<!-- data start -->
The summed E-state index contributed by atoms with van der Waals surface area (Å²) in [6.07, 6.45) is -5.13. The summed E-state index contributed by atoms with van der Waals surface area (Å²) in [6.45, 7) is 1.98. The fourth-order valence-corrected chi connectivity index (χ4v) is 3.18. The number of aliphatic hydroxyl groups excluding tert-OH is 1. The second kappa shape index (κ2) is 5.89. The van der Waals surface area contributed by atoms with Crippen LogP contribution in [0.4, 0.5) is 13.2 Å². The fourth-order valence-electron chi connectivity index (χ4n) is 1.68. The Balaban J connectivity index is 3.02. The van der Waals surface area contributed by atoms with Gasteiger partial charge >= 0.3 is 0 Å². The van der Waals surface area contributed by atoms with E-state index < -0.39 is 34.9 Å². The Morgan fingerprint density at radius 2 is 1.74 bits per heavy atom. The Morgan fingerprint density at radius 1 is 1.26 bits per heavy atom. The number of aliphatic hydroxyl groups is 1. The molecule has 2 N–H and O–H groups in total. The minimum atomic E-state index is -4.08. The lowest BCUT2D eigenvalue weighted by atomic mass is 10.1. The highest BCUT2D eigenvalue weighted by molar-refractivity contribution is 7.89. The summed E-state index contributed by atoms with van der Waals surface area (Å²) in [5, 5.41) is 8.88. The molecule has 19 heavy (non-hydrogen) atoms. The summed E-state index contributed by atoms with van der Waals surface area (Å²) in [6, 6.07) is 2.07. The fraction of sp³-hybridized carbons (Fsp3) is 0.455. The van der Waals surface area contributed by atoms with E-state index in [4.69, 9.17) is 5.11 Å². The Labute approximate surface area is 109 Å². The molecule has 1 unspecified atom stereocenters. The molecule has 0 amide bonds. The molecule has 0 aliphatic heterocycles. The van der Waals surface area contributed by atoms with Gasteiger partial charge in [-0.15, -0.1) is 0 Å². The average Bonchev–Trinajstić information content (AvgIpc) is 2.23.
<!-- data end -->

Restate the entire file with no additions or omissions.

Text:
The summed E-state index contributed by atoms with van der Waals surface area (Å²) in [6.07, 6.45) is -5.13. The summed E-state index contributed by atoms with van der Waals surface area (Å²) in [6.45, 7) is 1.98. The fourth-order valence-corrected chi connectivity index (χ4v) is 3.18. The number of aliphatic hydroxyl groups excluding tert-OH is 1. The second kappa shape index (κ2) is 5.89. The van der Waals surface area contributed by atoms with Crippen LogP contribution in [0.4, 0.5) is 13.2 Å². The fourth-order valence-electron chi connectivity index (χ4n) is 1.68. The Balaban J connectivity index is 3.02. The van der Waals surface area contributed by atoms with Gasteiger partial charge >= 0.3 is 0 Å². The van der Waals surface area contributed by atoms with E-state index < -0.39 is 34.9 Å². The Morgan fingerprint density at radius 2 is 1.74 bits per heavy atom. The Morgan fingerprint density at radius 1 is 1.26 bits per heavy atom. The number of aliphatic hydroxyl groups is 1. The molecule has 2 N–H and O–H groups in total. The minimum atomic E-state index is -4.08. The lowest BCUT2D eigenvalue weighted by atomic mass is 10.1. The highest BCUT2D eigenvalue weighted by molar-refractivity contribution is 7.89. The summed E-state index contributed by atoms with van der Waals surface area (Å²) in [5, 5.41) is 8.88. The molecule has 19 heavy (non-hydrogen) atoms. The summed E-state index contributed by atoms with van der Waals surface area (Å²) in [6, 6.07) is 2.07. The fraction of sp³-hybridized carbons (Fsp3) is 0.455. The van der Waals surface area contributed by atoms with E-state index in [4.69, 9.17) is 5.11 Å². The Labute approximate surface area is 109 Å². The molecule has 1 unspecified atom stereocenters. The molecule has 0 amide bonds. The molecule has 0 aliphatic heterocycles. The van der Waals surface area contributed by atoms with Gasteiger partial charge in [-0.15, -0.1) is 0 Å². The average Bonchev–Trinajstić information content (AvgIpc) is 2.23.